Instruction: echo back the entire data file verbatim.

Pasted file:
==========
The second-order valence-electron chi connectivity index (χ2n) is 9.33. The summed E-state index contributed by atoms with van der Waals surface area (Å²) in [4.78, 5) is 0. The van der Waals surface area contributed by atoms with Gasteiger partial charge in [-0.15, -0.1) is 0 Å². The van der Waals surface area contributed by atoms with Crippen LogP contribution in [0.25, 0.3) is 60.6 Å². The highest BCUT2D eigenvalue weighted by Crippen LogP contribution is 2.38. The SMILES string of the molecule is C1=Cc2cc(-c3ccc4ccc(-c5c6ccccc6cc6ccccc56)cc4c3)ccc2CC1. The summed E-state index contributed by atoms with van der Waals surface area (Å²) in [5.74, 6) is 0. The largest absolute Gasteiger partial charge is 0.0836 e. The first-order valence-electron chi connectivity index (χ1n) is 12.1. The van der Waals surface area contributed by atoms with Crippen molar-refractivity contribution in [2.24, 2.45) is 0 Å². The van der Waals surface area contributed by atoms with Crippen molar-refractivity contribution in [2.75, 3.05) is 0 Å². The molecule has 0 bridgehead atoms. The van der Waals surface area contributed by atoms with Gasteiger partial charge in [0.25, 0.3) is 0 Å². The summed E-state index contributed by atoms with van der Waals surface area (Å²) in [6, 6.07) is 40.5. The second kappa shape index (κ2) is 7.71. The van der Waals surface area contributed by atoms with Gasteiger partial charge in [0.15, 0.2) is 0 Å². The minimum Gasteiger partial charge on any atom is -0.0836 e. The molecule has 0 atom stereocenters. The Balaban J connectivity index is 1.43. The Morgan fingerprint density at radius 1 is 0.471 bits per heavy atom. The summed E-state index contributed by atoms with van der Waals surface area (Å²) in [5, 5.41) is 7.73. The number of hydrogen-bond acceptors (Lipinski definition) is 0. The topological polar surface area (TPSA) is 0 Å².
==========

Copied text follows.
The second-order valence-electron chi connectivity index (χ2n) is 9.33. The summed E-state index contributed by atoms with van der Waals surface area (Å²) in [4.78, 5) is 0. The van der Waals surface area contributed by atoms with Gasteiger partial charge in [-0.15, -0.1) is 0 Å². The van der Waals surface area contributed by atoms with Crippen LogP contribution in [0.25, 0.3) is 60.6 Å². The highest BCUT2D eigenvalue weighted by Crippen LogP contribution is 2.38. The SMILES string of the molecule is C1=Cc2cc(-c3ccc4ccc(-c5c6ccccc6cc6ccccc56)cc4c3)ccc2CC1. The summed E-state index contributed by atoms with van der Waals surface area (Å²) in [5.74, 6) is 0. The largest absolute Gasteiger partial charge is 0.0836 e. The first-order valence-electron chi connectivity index (χ1n) is 12.1. The van der Waals surface area contributed by atoms with Crippen molar-refractivity contribution in [2.24, 2.45) is 0 Å². The van der Waals surface area contributed by atoms with Crippen molar-refractivity contribution in [2.75, 3.05) is 0 Å². The molecule has 0 bridgehead atoms. The van der Waals surface area contributed by atoms with Gasteiger partial charge in [0.25, 0.3) is 0 Å². The summed E-state index contributed by atoms with van der Waals surface area (Å²) in [6, 6.07) is 40.5. The second kappa shape index (κ2) is 7.71. The van der Waals surface area contributed by atoms with Gasteiger partial charge in [0.15, 0.2) is 0 Å². The minimum Gasteiger partial charge on any atom is -0.0836 e. The molecule has 0 atom stereocenters. The Balaban J connectivity index is 1.43. The Morgan fingerprint density at radius 1 is 0.471 bits per heavy atom. The summed E-state index contributed by atoms with van der Waals surface area (Å²) in [5, 5.41) is 7.73. The number of hydrogen-bond acceptors (Lipinski definition) is 0. The topological polar surface area (TPSA) is 0 Å².